Sorry for the delay in getting this out, I’ve been unpacking like a madman. Here is the first in a series of three interview with all the candidates for Whatcom County Superior Court.
Deborra Garrett cautiously picks her words, as we sit for coffee at Adagio Cafe (my go-to spot for candidate interviews). I figured I would start out with the basic question, why are you running for superior court judge?
“I’m running because I can make a significant contribution to the court and our community.” She launches right in with her resume. “I’ve practiced law in Bellingham since 1979, during all those years about 75% of my cases has been in superior court, the rest has been been in the US District court. I’ve represented clients at every level. I’ve argued cases in the US supreme court and Washington supreme court. I’ve worked the whole spectrum of law.”
That covers the legal background, how about perspective? Garrett segues smoothly her self-described strength, independence. “I have not been a prosecutor or a public defender, I haven’t been court or a judge in a lower court. Working ones way up the ranks is one way to become a superior court judge, but another way is to practice in all the areas that the superior court covers. The advantage to my way is I bring an independent perspective.”
She takes a moment to note that she is the only candidate to have private sector experience of those running for this seat. But back to perspective, “I’ve represented many different perspectives and points of view, I don’t have background only one point of view. If you have been a defense attorney for 20 years or a prosecutor of 20 years, you can bring a certain slant to the bench.”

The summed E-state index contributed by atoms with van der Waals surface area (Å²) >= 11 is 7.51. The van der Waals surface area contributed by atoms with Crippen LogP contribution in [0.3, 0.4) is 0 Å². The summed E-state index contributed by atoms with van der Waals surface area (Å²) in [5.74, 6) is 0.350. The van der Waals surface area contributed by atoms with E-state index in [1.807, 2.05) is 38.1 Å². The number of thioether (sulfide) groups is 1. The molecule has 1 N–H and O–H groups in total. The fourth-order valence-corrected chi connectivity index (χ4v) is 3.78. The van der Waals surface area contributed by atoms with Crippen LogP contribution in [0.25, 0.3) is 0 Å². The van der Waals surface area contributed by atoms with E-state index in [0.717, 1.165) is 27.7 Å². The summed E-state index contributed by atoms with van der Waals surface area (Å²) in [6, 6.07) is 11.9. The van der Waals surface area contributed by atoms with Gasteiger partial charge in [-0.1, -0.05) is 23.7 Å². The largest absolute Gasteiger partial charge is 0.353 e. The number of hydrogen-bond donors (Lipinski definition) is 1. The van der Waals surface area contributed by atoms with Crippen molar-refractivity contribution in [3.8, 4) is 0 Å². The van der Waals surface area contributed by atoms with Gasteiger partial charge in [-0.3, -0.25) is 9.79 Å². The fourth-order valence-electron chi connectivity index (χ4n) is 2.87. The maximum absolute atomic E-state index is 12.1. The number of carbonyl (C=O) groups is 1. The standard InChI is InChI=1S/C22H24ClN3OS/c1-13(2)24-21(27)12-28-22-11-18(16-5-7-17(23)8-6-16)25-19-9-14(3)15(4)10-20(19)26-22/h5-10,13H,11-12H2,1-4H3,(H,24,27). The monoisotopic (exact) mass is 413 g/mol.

Judicial campaigns are difficult because, like many legal nominees, they cannot discuss issues that they are going to be ruling on later. Many judicial candidates have expressed frustration because it limits their discussions to experience, background and character, but as a clever interviewer, I tried my best to get some answers on legal perspectives that might be applicable to some sort of circumstances. For instance . . .
How does Garrett view initiative efforts, like Coal-Free Bellingham, that try to reclaim legal jurisdiction over transportation of goods through communities? “I always support people who use legal methods and the court to resolve disputes rather than using other means. Part of the social contract we make is that we will respect the law and use the courts rather than using violence and taking things into our hands. As for what results we can expect, we are way too premature, we don’t know the issues or the facts, but I have a lot of questions about everything I’ve heard from both sides.”
What about her perspective on counties that choose to ignore specific state laws, such as to pull a random example out of a hat, the Growth Management Act? “The laws should be enforced, all of the laws. Any government entity, whether it is an agency or a court, you can’t play favorites with the law. There has to be consistency.”